The water is pumped from 17mts down to the vessel which pressurises it and then on to a manifold where the water is distributed to the boiler for hot water and heating and into a cold supply for washing, washing machine, WC's, bath/showers, steam oven and automatic garden watering/drip feeds(essential at the moment) and hose-pipes. At the manifold is a turnover valve should there be a need to return to a mains water supply. A separate mains water supply is directed to three basins and the kitchen sink, via triple entry taps, for drinking water for the OH and feeble willed visitors.
The most important, in my view, item is the pump and it's quality. You must buy one that is fit for the purpose and good quality fittings for any part that is to remain submerged. Our pump has a net static head (vertical lift) (hauteur de refoulement) of 60mts, that gives plenty of spare capacity. Remember to fit the pump with a rot proof rope or wire hawser, before you lower the pump into the well.Laughing  The vessel is fitted with a self-regulating pressure switch which is set to 2.5 bar and that gives a really good pressure at the taps and particularly at the shower heads, almost enough to give one a headache and will fill a bath very quickly. It also retains the pressure at the third floor level.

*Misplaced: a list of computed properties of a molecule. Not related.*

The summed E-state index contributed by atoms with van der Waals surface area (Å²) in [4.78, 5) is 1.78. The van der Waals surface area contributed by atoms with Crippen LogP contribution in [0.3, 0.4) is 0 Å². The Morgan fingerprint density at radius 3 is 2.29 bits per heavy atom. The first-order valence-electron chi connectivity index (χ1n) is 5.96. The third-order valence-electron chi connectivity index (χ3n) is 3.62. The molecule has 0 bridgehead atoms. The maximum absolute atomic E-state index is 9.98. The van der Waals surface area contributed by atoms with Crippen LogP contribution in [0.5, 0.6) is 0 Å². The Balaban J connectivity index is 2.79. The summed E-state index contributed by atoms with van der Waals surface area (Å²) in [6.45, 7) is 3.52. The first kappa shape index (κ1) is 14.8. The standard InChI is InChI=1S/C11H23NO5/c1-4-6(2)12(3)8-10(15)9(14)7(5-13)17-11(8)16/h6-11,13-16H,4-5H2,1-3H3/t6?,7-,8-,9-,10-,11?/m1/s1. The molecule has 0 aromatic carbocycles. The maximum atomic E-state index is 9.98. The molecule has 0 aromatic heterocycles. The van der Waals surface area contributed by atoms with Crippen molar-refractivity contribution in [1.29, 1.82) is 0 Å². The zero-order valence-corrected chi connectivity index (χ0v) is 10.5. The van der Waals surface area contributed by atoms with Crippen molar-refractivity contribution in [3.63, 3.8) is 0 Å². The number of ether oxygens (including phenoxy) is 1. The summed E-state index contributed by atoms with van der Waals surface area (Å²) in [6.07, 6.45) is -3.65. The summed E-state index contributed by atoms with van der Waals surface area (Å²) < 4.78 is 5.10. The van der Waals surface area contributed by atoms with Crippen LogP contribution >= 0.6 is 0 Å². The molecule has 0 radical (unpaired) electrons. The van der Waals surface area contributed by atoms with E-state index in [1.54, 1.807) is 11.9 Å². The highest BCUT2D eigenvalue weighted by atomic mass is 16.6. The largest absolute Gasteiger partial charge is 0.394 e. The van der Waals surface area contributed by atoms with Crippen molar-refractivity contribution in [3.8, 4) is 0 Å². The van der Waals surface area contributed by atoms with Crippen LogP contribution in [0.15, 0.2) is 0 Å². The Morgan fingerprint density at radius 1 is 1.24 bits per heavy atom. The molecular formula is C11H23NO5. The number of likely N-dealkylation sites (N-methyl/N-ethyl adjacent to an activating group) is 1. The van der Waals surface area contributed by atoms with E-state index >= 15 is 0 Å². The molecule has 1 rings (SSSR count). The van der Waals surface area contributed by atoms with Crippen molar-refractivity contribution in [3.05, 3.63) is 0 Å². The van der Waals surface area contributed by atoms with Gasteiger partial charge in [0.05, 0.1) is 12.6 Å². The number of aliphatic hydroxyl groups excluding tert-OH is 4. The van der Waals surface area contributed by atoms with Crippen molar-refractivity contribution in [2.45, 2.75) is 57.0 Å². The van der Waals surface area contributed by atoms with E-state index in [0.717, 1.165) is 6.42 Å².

I cannot remember the manufacturer of the pump, but I seem to remember that it cost around 2-250€, Brico-Dépôt offer one for just short of 150€, but I would shy away from recommending it, as I have no knowledge of it's quality. http://www.bricodepot.fr/chateauroux/pompe-de-puits-1-000-w-/prod30453/
The pressure vessel is from Varem, http://www.varem.it/index.asp?sel_lingua=FL_DLingua02 and cost about 270€, but we did get a very hefty discount with buying as artisans. The pressure switch, connectors and pipework came in under another 300€.
To us it was a 'no-brainer' decision to take this route, over the five years the system has been in place, we have saved on the usage and cost of approximately 375³m per year of mains water.


Last edited by Le-Dolly on Wed Jul 17, 2013 4:30 pm; edited 1 time in total